The days were gone when your castle seemed endless and your future seemed exciting and bright. You no longer cared for every room with the same love and admiration. Rooms you were once proud of, you now willed to disappear. You tried to figure out ways to get rid of these rooms, but they were part of the structure of your castle. Now that you had shut the door to whatever room you didn’t like, time went by until one day you just forgot that room altogether. At first, you didn’t realize what you were doing. It just became a habit. With everyone giving you different messages about what a magnificent castle should look like, it became much easier to listen to them than to trust your inner voice: the one that loved your entire castle. Shutting off those rooms actually started to make you feel safe. Soon you found yourself living in just a few small rooms. You had learned how to shut off life and became comfortable doing it. Many of us also locked away so many rooms that we forgot we were ever a castle. We began to believe we were just a small, two-bedroom house in need of repair.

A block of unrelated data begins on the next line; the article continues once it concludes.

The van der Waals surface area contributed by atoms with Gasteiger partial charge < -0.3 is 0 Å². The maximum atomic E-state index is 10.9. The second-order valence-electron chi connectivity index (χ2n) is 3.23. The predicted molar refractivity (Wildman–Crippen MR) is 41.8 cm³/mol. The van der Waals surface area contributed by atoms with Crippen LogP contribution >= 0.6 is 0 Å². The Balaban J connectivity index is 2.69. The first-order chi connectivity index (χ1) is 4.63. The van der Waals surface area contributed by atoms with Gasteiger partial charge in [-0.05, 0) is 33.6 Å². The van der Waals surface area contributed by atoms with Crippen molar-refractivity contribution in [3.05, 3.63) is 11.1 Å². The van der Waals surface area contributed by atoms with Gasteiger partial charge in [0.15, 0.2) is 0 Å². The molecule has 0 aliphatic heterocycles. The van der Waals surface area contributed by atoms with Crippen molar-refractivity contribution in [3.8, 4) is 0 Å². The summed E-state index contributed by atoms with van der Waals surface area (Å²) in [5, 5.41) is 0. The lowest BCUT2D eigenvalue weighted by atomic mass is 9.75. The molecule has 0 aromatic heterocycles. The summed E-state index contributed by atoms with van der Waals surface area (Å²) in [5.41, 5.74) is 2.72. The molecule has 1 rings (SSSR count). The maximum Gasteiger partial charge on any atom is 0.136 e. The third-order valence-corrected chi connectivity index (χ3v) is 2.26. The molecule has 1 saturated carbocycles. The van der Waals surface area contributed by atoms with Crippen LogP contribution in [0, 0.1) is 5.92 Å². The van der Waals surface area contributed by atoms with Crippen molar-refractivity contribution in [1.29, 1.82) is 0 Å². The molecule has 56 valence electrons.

Now, imagine your castle as the place where you house all of who you are, the good and the bad, and that every aspect that exists on the planet exists within you. One of your rooms is love, one is courage, one is elegance, and another is grace. There are endless numbers of rooms. Creativity, femininity, honesty, integrity, health, assertiveness, sexiness, power, timidity, hatred, greed, frigidity, laziness, arrogance, sickness, and evil are rooms in your castle. Each room is an essential part of the structure and each room has an opposite somewhere in your castle. Fortunately, we are never satisfied being less than what we are capable of being. Our discontent with ourselves motivates us in our search for all the lost rooms in our castle. We can only find the key to our uniqueness by opening all the rooms in our castle.